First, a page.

A high-pressure cell recently idled over southern California like the lid of Satan’s pressure cooker, wilting residents with record-shattering heat. Many of those wilting residents were human. Others were trees — including avocado trees. In the hottest areas, the mercury neared 120 degrees Fahrenheit. Turns out that’s too hot for avocados.
In May, Grist spent some time walking through avocado and lemon groves on Chris Sayer’s farm in Ventura as he weighed his options. Planting trees is essentially a bet on the weather for the next 30 years: Farmers have to make their best guess as to which ones will withstand the heat.
Avocado trees are vulnerable to extreme weather (hence the title of May’s cover story, “Are Avocados Toast?”), but Sayer resolved to plant a new avocado orchard because that wasn’t his only concern. He also has to think about prices and his own ability to adapt. And for avocado growers, prices and profits have been solid.
“People are just getting used to eating more and more avocados,” said Ed McFadden, who manages several avocado orchards in Southern California. And farmers have a few tricks for coddling trees when the weather tries to kill them. Sayer, for instance, grows a cover crop that protects roots from the extremes of heat, cold, and rain.
When the recent heat wave hit, Sayer saw it as a possible preview of what’s to come.
Avocados don’t like temperatures above 100 degrees Fahrenheit, but one of Sayer’s orchards — the one in a cooler clime — was able to hang in there without much suffering.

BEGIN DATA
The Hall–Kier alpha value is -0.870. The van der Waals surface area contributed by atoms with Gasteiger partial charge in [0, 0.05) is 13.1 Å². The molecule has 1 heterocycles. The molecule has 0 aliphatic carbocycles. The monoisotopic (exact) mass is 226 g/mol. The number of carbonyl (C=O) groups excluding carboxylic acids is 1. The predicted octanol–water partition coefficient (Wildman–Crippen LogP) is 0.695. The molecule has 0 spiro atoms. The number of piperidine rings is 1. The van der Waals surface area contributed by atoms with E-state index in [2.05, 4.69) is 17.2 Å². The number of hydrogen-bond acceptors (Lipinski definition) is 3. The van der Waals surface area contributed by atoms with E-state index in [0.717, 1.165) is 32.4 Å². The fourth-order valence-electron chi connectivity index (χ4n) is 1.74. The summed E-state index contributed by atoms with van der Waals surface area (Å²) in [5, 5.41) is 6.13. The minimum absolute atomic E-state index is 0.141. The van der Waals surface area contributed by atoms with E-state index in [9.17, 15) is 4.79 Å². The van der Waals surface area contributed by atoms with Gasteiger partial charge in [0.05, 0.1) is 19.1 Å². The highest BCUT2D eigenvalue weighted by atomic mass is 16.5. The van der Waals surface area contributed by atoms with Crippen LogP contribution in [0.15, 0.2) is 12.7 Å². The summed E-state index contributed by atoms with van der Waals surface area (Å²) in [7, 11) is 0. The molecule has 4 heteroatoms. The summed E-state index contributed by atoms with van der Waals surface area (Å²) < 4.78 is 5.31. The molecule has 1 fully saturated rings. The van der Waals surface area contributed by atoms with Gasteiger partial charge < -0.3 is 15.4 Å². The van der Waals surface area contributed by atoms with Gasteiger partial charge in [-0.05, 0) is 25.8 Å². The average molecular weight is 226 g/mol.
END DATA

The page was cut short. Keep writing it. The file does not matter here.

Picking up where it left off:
Another orchard further inland, away from the cooling influence of the ocean, didn’t fare as well when temperatures reached 117 degrees. There, tender young leaves and developing fruits “turned into jerky.”
“We’ll feel that for a couple of years,” Sayer said. “If this becomes a regular thing, there comes a point where even the most skilled farmer can’t resist nature.”
If those hotter inland groves fry, farmers are likely to establish more orchards along the coast, where temperatures are cooler. At the same time, some farmers and researchers are are working on new varieties that can tolerate extremes. And in places that become unsuitable for avocados, there’s always the possibility of shifting to another crop. As it happens, Sayer’s fig trees loved the heat wave: